ABOUT THE AUTHORS
Graeme Simsion is the Australian author of The Rosie Project, The Rosie Effect and The Best of Adam Sharp (film rights optioned by Toni Collette/Vocab Films). The Rosie Project has sold more than three and a half million copies in more than forty countries, won or been shortlisted for half a dozen prizes, and was the only novel on Bill Gates’ list of “six books I’d recommend”. Last year Graeme co-authored with his wife, Anne Buist, the novel Two Steps Forward, with film rights optioned by Ellen DeGeneres/Fox Searchlight. Simsion got his big break in books in 2012, when The Rosie Project won the Victorian Premier’s Literary Award for an Unpublished Manuscript. Before that, he was an IT and business consultant, and also has an extensive background in writing and producing short films and plays, mostly for Australian television and film festivals. His next novel, The Rosie Result, will be published in 2019.
"Wow," she said, very quietly, looking back at the vastness of it all. Then, in this vanishingly small moment in the history of the universe, she took my hand, and held it all the way to the subway.
— The Rosie Project, Graeme Simsion
Sharp dialogue, terrific pacing, physical hijinks, slapstick, a couple to root for, and more twists than a pack of Twizzlers — it's no surprise that The Rosie Project is bound for the big screen. But read it first.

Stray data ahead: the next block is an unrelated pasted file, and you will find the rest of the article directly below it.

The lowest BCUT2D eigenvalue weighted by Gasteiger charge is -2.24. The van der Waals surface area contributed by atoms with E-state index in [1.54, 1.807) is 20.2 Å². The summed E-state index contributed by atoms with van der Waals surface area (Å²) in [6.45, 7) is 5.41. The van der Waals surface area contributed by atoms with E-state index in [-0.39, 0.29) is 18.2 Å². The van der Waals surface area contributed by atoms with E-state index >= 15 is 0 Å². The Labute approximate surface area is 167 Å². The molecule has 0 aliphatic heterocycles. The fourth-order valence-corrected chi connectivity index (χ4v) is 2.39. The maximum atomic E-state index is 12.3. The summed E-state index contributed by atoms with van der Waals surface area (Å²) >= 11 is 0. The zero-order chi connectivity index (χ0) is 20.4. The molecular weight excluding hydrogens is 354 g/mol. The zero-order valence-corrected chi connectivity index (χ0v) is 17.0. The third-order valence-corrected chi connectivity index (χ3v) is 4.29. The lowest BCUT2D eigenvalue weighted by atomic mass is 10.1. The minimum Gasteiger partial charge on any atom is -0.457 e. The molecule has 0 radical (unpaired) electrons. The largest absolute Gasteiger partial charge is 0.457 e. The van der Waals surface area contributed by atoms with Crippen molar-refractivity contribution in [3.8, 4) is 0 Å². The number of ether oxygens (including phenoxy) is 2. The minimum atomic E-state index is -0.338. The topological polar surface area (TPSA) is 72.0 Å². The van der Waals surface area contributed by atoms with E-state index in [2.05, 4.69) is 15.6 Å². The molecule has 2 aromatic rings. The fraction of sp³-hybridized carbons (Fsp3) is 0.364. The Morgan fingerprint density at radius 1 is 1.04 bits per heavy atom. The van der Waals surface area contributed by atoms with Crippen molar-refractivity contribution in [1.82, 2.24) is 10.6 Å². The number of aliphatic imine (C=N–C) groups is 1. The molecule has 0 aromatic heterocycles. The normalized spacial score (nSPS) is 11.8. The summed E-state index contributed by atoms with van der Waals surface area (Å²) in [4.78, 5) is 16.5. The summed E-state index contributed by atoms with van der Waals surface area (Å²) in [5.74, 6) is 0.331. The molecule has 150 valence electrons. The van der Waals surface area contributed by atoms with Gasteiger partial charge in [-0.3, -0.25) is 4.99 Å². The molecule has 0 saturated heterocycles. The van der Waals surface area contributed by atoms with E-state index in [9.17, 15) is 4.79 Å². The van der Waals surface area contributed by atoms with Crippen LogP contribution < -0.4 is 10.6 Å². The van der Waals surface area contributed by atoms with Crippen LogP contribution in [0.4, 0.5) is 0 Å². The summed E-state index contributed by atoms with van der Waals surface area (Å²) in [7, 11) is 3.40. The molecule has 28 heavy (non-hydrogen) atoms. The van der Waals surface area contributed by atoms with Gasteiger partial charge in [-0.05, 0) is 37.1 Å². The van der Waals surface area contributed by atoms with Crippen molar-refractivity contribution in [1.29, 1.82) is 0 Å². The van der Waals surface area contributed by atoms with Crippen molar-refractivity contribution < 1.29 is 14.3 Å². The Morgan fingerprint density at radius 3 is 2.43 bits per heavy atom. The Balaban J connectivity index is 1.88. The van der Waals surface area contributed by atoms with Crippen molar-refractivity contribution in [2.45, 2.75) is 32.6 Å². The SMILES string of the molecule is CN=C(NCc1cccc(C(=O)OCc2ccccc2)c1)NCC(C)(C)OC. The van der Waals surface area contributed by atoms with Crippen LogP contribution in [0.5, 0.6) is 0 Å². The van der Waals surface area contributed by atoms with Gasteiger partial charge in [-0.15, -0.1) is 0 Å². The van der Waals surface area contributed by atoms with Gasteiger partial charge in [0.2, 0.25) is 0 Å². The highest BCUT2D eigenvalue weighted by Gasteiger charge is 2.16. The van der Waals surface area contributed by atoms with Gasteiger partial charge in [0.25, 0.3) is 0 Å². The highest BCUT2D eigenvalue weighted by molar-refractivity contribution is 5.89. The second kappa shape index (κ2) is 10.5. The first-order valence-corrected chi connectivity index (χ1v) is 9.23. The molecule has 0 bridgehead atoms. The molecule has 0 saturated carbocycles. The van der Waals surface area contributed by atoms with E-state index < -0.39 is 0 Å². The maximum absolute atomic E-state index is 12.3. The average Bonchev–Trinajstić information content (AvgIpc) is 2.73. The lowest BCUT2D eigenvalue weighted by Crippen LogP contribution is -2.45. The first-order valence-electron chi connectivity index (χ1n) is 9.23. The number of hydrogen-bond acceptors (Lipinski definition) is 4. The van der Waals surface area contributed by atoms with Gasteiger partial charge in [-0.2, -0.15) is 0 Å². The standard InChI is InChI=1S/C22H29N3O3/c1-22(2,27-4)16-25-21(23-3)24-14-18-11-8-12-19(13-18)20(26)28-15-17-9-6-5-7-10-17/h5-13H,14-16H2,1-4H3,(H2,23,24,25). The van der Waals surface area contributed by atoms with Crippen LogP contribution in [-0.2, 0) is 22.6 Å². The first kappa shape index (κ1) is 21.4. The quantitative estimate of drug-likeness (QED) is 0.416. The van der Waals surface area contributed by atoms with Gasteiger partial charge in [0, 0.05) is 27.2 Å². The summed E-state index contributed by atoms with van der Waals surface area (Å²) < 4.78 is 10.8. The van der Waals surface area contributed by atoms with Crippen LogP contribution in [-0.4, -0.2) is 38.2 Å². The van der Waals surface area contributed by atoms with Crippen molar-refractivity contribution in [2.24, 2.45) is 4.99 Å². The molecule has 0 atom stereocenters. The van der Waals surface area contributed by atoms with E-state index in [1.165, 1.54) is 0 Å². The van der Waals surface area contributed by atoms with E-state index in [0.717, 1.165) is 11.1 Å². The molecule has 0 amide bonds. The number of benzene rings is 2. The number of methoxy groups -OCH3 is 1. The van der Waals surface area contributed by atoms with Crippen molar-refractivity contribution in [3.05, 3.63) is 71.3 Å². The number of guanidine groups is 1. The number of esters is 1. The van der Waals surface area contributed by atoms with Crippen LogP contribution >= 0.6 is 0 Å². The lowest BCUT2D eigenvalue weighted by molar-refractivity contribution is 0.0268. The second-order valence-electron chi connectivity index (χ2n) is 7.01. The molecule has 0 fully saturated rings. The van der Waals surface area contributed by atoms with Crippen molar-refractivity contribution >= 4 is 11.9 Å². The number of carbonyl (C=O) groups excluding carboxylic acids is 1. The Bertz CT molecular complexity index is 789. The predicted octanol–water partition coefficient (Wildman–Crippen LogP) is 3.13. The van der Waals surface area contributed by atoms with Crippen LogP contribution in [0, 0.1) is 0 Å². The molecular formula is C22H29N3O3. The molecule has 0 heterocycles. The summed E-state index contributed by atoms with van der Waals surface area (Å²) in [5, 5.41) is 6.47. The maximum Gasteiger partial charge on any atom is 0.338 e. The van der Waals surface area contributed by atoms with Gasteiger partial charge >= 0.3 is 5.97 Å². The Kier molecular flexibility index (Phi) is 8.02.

— NPR on The Rosie Project
This good-hearted, pacy, thoroughly enjoyable novel takes a significant step towards showing that all human variants are a potential source of life‑affirming comedy.
— Guardian on The Rosie Project
Julie Koh was born in Sydney to Chinese-Malaysian parents. She studied politics and law at the University of Sydney, then quit a career in corporate law to pursue writing. She is the author of two short-story collections: Capital Misfits and Portable Curiosities. The latter was shortlisted for the Readings Prize for New Australian Fiction, the Steele Rudd Award in the Queensland Literary Awards, the UTS Glenda Adams Award in the NSW Premier’s Literary Awards, and the Australian Science Fiction Foundation’s Norma K Hemming Award (Long Work). Julie was named a 2017 Sydney Morning Herald Best Young Australian Novelist. She was a judge for the 2018 Stella Prize. Her short stories have appeared in a wide variety of publications including the Best Australian Stories in 2014 to 2017. Her fiction has been published in the United States, Ireland, Japan, Malaysia and Singapore. Julie is the editor of BooksActually’s Gold Standard, the librettist for satirical opera Chop Chef, and a founding member of experimental literary collective Kanganoulipo.
I see two things at once. My regular eyes see a lizard about the length of my forearm, its chest expanding and contracting as it breathes. But my other eye sees a little grey boy. His belly is swollen and he looks at me with saucer eyes.
— Portable Curiosities, Julie Koh
‘The Australian writer’s new work, Portable Curiosities, is a collection of whip-smart satirical tales that are as painfully funny as they are uncomfortably timely. … It’s perfect for our busy, scary times: easily digestible and, for all its madcap imagination, utterly true.’
— Guardian Australia on Portable Curiosities
‘Koh is a gifted satirist … Humour, weirdness, and social critique characterise almost all of the stories in this clever and highly original collection.’
– The Sydney Morning Herald on Portable Curiosities